The phoney war is over - now let's see what the real trade war brings
We have had a lot of chat prior to this trade war, but tomorrow marks the kick-off of actual tariffs between China and the US, with China saying it will not impose tariffs before the US does - it will not fire the first shot.
Markets have been roiled in the run-up to this point, but it is worth asking if the actual war will deliver more turmoil? In financial markets, the commencement of an actual event is often less of a big deal than the anticipation of the event itself. So will this be the case this time? There are good reasons to believe that this trade mess will continue to deliver further damage to market long after tariffs are first imposed.
Why? Well, the tariffs themselves are not so much the problem, it is what they will do to global growth and global corporate profitability that are the issues. And in my view, these effects will not only be slow-burners, but we could well see the imposition of tariffs ratcheting up over time so that whatever is priced in now, does not cover the totality of tariffs over the medium to longer term.
Connected with this, we note with interest the Australian pensions behemoth, Australiansuper announcing a trim to its equity portfolio today - we think that for long-term investors like this, this is a highly significant development.
And its payrolls on Friday too!
Oh, yawn. Another payroll Friday nears. OK, we will give the wages figures their usual scrutiny. And our US economists are keen to point out that all the indicators for wages are looking very hot right now. That's true, it has also been true for some time. The environment is certainly conducive to wages growth picking up to 3% or higher in the coming months, with the 2017 wage growth figures racking up only 0.2% MoM over June to August, meaning that every 0.3%MoM monthly increase we get over the same period this year, will add 0.1% to the annual growth rate.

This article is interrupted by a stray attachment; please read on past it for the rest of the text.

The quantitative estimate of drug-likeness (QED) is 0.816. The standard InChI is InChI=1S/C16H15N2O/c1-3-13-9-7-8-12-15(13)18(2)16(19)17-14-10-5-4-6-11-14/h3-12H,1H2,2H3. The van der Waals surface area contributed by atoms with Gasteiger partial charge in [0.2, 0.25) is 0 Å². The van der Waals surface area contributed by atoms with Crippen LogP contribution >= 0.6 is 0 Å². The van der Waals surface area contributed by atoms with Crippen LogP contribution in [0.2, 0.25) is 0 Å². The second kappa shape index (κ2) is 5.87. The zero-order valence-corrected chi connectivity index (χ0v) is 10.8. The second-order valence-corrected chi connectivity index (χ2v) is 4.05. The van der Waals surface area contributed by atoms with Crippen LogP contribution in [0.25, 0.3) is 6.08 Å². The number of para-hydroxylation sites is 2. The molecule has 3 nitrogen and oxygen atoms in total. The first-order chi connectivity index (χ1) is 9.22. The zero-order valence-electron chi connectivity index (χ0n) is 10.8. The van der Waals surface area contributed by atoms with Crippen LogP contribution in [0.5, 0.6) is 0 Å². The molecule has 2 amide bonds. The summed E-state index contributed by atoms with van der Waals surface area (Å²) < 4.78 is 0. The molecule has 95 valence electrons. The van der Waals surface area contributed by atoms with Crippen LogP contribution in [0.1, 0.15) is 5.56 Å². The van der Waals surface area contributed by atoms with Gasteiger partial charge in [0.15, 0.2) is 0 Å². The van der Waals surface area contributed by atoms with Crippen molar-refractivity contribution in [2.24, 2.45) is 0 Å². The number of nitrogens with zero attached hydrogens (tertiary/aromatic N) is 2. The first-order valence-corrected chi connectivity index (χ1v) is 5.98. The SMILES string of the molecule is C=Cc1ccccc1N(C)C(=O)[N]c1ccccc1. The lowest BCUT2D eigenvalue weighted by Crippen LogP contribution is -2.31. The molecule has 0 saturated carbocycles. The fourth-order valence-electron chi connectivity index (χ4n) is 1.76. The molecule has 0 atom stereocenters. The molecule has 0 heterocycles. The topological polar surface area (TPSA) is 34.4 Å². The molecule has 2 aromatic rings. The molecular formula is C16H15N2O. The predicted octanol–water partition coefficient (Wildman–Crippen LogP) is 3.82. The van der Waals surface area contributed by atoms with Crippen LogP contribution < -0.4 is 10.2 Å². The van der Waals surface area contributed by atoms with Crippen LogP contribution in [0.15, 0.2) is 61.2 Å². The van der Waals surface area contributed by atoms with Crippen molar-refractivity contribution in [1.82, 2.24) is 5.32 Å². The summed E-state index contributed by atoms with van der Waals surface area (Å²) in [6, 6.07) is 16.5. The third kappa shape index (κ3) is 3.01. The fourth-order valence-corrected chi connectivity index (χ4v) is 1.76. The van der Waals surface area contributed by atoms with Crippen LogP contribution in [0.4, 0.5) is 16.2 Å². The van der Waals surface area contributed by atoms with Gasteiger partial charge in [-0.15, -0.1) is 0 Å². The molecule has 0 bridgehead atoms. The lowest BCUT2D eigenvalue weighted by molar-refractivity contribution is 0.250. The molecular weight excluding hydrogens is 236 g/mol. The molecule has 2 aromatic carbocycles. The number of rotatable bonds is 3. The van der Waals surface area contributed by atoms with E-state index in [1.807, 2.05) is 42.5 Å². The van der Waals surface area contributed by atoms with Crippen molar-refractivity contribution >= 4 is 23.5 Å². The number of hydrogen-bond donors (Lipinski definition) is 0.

That's all very well and good, but I would make the point that if the usual relationships were holding, wages growth would be 4%YoY or higher already. And I don't think a modest increase in wages over the coming months actually changes all that much - wages growth will still be barely keeping pace with inflation. With the unemployment rate as low as it is, that is quite poor and doesn't require a lot of offsetting Fed tightening. Bullard, and increasingly Kashkari seem to be talking a more sensible story on Fed rates than some of the other FOMC members Time will tell whether Powell really is a hawk, or whether his true colours are more dove-grey.
What's going on at the ECB?
Un-named confidential ECB sources are whispering in the shadows that markets are not pricing in an early enough deposit rate hikes. Why? I really have no idea, but maybe they simply want markets to avoid any surprises down the track. Its a heck of a long way off though. And really anything can happen between now and then. So I'm at a total loss to explain why this needs signalling now.
The EUR did spike on the news, but not all that much. This is not a story I would chase hard if at all. If we are in the depths still of a nasty trade induced recession, even December 2019 will seem too early for an ECB deposit rate hike.
We've already had some strong looking current account data for Korea this morning, with the current account surplus shooting up to $8.6bn in May from $1.8bn in April. The surplus on goods was only a little higher though, at $11.4bn from $10.4bn, and this puts it into the mid-range of the prevailing trend from about 2015. What caused the big surge in the current account total was a huge reversal in dividend incomes paid on equities. This is purely seasonal and follows the usual April dividend payment spike.
We also yesterday saw the Indian government hiking minimum support prices for agricultural goods, aimed at supporting farm incomes. This is going to keep inflation higher than otherwise and could spur the RBI to hike again, as soon as this quarter and probably next as well.
Otherwise, today we have May Trade figures for Malaysia. We see some downside risk to the consensus MYR10.5bn view, as election disruptions and unfavourable base effects weigh on this sector.